The Corporate Affairs Ministry (MCA) has now taken several measures to give a further boost to CSR spending by corporates. Now, there is clarity on the entities through which CSR obligations could be fulfilled, and the Ministry has also revised the existing cap on the fees that could be paid by corporates for impact assessment.
The latest move allows companies to undertake CSR activities through approved entities, such as funds or institutions established for charitable purposes, institutions established wholly for public religious/charitable purposes, universities or other educational institutions existing solely for educational purposes, and certain hospitals /other medical institutions.
Also, the rule change on impact assessment would enable corporates to pay more than ₹50 lakh for impact assessment, which, in January 2021, was made mandatory for companies with a CSR budget of ₹10 crore or more in a fiscal year and projects with outlays of ₹1 crore or more.
It may be noted that rules prohibit companies from doing a self-assessment on the impact of their CSR spend. The impact assessment has to be undertaken by an independent agency.
Impact assessments help companies, grant-makers and funders understand and evaluate the impact of their social investments in projects on their target beneficiaries and society. As against the earlier regime, where expenses on impact assessment was capped at 5 per cent of total CSR spending or ₹ 50 lakh, whichever is lower, the revised norms now stipulate the limit at 2 per cent of total CSR spend or ₹50 lakh, whichever is higher.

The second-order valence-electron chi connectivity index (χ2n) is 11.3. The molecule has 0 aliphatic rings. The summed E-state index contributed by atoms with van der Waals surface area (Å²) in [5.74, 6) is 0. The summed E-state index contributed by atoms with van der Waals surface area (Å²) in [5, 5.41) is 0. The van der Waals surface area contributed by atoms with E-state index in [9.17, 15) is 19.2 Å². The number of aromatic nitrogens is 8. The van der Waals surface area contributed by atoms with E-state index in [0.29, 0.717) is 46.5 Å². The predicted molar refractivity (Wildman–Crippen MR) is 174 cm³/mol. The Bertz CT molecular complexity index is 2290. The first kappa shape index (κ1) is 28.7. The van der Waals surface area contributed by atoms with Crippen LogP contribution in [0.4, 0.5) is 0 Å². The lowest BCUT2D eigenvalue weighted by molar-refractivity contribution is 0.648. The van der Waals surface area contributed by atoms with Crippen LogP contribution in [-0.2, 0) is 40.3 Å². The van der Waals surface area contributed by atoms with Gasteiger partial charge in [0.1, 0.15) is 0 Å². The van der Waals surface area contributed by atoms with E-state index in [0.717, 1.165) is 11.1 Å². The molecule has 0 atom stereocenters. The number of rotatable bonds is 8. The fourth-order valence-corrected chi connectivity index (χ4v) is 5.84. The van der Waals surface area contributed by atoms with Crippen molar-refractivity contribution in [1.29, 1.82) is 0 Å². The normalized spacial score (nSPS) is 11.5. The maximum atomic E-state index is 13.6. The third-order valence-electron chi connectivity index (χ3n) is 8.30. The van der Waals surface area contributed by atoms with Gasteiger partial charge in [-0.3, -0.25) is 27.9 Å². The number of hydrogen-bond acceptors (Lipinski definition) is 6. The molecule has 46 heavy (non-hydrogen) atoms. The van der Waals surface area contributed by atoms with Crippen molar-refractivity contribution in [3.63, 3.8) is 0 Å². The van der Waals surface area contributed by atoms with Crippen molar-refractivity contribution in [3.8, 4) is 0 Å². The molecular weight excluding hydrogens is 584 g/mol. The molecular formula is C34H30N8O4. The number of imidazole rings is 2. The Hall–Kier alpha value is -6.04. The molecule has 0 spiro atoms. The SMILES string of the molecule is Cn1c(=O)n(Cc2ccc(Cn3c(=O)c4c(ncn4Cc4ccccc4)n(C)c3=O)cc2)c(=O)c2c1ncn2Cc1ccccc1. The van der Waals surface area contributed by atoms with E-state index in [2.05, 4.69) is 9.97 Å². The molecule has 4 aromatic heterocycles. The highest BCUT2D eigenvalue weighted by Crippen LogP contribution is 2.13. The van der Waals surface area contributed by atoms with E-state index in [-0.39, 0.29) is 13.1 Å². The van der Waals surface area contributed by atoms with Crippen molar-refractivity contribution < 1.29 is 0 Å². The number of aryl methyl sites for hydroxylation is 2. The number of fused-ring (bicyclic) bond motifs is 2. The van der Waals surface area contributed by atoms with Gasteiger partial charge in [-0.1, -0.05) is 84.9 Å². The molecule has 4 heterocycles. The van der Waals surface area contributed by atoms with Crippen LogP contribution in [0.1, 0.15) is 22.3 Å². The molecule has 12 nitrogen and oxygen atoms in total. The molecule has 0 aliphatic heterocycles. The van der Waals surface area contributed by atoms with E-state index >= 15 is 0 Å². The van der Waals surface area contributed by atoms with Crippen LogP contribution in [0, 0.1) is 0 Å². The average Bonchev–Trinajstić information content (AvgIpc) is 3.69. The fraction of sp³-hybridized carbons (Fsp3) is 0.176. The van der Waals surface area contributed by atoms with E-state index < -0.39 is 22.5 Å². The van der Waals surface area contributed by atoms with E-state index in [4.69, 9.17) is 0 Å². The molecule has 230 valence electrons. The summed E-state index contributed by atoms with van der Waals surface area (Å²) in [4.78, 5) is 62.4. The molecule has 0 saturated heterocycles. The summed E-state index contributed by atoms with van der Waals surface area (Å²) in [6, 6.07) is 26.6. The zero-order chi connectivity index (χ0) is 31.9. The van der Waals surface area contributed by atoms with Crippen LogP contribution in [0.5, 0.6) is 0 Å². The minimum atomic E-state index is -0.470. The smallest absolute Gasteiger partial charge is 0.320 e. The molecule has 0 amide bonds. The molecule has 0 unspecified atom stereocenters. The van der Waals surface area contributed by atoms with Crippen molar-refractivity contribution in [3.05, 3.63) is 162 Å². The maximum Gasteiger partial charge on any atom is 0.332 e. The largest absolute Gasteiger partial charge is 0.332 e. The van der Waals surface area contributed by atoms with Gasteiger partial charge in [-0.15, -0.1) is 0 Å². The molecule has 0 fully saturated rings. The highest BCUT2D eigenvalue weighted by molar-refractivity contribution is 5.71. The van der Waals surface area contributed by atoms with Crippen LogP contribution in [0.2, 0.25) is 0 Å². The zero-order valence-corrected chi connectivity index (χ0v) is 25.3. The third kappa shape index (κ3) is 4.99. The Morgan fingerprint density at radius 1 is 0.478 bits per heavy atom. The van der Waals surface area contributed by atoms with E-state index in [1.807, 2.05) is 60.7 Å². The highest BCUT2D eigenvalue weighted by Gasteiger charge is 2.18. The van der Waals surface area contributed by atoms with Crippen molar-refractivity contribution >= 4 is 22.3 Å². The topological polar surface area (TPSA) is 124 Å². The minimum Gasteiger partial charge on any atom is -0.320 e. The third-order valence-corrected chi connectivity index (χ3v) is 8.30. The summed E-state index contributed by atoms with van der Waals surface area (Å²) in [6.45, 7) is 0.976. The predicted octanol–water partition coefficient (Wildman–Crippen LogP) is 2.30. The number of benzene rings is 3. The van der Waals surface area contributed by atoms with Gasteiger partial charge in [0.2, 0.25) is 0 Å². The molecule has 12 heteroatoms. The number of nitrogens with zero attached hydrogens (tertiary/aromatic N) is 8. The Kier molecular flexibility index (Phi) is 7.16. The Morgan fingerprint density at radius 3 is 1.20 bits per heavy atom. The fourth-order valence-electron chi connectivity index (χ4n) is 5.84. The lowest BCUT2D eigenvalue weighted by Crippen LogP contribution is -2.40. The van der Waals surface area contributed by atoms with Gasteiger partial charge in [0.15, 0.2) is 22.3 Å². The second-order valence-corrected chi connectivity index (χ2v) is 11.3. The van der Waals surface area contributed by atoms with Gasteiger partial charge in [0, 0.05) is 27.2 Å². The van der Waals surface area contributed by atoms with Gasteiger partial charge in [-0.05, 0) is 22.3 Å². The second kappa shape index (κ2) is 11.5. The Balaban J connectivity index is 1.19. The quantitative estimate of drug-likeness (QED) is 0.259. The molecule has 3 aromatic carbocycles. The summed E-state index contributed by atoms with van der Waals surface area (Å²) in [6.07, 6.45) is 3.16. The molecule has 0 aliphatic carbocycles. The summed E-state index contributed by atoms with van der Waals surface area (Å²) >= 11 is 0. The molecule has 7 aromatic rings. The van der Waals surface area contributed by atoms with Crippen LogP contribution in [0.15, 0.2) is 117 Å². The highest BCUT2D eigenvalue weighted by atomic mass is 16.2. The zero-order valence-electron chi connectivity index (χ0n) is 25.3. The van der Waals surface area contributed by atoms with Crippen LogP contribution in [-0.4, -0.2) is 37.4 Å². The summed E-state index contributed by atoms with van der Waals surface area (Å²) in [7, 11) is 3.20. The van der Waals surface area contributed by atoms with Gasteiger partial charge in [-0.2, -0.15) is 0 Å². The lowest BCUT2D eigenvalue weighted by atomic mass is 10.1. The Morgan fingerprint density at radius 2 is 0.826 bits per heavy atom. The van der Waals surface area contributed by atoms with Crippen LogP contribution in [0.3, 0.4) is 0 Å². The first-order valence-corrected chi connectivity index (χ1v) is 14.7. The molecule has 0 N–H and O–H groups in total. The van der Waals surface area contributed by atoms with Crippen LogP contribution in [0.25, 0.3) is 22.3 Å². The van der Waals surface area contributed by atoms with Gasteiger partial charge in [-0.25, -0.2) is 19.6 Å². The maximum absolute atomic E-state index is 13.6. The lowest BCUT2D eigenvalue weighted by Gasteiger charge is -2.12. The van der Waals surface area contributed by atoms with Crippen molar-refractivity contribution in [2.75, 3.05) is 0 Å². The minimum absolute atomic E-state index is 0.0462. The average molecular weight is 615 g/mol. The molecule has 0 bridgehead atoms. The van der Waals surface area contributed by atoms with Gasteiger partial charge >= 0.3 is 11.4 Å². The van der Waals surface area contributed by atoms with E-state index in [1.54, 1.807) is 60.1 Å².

SN Vishwanathan, Partner, SN Ananthasubramanian &Co, said that the revision and relaxation in the cap on fees on impact assessment would enable companies to engage agencies that can carry out meaningful assessment of projects.
Sawant Singh, Co-Founding Partner, Phoenix Legal, said the latest move by the MCA, is likely to give a fillip to CSR activities and make it easier for companies to comply with their CSR obligations.
“Also expenditure booked for impact assessment need not be restricted to ₹50 lakh as a higher 2 per cent threshold has been prescribed. These are all steps in the right direction”, he said.
MCA has also mandated that companies need to have CSR Committee even in cases where the amounts transferred to ‘unspent CSR account’ is less than ₹50 lakh. Also entities that can carry CSR activities has been redefined — essentially to take care of Income Tax Act . The MCA has also revised the format for the annual report on CSR activities to be included in the Board’s report.
Manendra Singh, Associate Partner, Economic Laws Practice, said the MCA has brought clarity as to the entities through whom CSR obligations can be fulfilled, and the disclosures around those entities. Especially for entities which are statutory bodies constituted under an Act of Parliament or State legislature.
In 2020-21, India Inc had spent about ₹24,865 crore towards CSR. CSR is a board driven process, and the board of the company is empowered to plan, decide, execute and monitor the CSR activities of the company based on the recommendations of its CSR committee.
The CSR architecture is disclosure based and CSR mandated companies are required to file details of CSR activities annually in MCA21 registry. The government monitors the compliance of CSR provisions through the disclosures made by the companies in MCA21 Portal.